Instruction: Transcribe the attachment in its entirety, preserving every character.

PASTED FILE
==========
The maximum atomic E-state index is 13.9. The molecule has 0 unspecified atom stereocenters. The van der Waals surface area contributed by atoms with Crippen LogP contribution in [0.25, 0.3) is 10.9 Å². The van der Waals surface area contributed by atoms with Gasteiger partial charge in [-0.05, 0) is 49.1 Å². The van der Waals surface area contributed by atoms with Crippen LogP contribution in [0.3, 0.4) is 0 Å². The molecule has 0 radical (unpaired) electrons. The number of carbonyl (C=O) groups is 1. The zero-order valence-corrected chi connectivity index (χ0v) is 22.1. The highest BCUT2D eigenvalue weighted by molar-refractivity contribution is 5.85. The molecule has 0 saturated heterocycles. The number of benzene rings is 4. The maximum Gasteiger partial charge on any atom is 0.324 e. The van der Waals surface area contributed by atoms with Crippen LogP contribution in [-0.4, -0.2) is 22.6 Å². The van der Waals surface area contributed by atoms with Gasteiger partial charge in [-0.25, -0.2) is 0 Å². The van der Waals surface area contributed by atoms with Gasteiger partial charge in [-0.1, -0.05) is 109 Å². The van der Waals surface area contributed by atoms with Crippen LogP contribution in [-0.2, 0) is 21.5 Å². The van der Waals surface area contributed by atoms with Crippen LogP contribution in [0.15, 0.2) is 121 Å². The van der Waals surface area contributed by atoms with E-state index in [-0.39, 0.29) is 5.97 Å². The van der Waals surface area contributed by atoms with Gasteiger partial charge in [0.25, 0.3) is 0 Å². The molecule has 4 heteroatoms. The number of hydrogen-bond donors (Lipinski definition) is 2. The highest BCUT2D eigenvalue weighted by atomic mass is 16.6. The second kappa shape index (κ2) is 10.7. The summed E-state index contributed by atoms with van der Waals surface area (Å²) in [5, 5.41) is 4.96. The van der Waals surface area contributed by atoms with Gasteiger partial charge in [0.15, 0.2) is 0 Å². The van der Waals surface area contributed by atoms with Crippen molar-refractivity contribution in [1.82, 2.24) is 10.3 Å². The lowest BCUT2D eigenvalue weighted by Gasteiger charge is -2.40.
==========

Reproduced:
The maximum atomic E-state index is 13.9. The molecule has 0 unspecified atom stereocenters. The van der Waals surface area contributed by atoms with Crippen LogP contribution in [0.25, 0.3) is 10.9 Å². The van der Waals surface area contributed by atoms with Gasteiger partial charge in [-0.05, 0) is 49.1 Å². The van der Waals surface area contributed by atoms with Crippen LogP contribution in [0.3, 0.4) is 0 Å². The molecule has 0 radical (unpaired) electrons. The number of carbonyl (C=O) groups is 1. The zero-order valence-corrected chi connectivity index (χ0v) is 22.1. The highest BCUT2D eigenvalue weighted by molar-refractivity contribution is 5.85. The molecule has 0 saturated heterocycles. The number of benzene rings is 4. The maximum Gasteiger partial charge on any atom is 0.324 e. The van der Waals surface area contributed by atoms with Crippen LogP contribution in [-0.4, -0.2) is 22.6 Å². The van der Waals surface area contributed by atoms with Gasteiger partial charge in [-0.25, -0.2) is 0 Å². The van der Waals surface area contributed by atoms with Gasteiger partial charge in [-0.1, -0.05) is 109 Å². The van der Waals surface area contributed by atoms with Crippen LogP contribution in [-0.2, 0) is 21.5 Å². The van der Waals surface area contributed by atoms with Crippen LogP contribution in [0.15, 0.2) is 121 Å². The van der Waals surface area contributed by atoms with E-state index in [-0.39, 0.29) is 5.97 Å². The van der Waals surface area contributed by atoms with Gasteiger partial charge in [0.25, 0.3) is 0 Å². The molecule has 4 heteroatoms. The number of hydrogen-bond donors (Lipinski definition) is 2. The highest BCUT2D eigenvalue weighted by atomic mass is 16.6. The second kappa shape index (κ2) is 10.7. The summed E-state index contributed by atoms with van der Waals surface area (Å²) in [5, 5.41) is 4.96. The van der Waals surface area contributed by atoms with Gasteiger partial charge in [0.15, 0.2) is 0 Å². The van der Waals surface area contributed by atoms with Crippen molar-refractivity contribution in [1.82, 2.24) is 10.3 Å². The lowest BCUT2D eigenvalue weighted by Gasteiger charge is -2.40.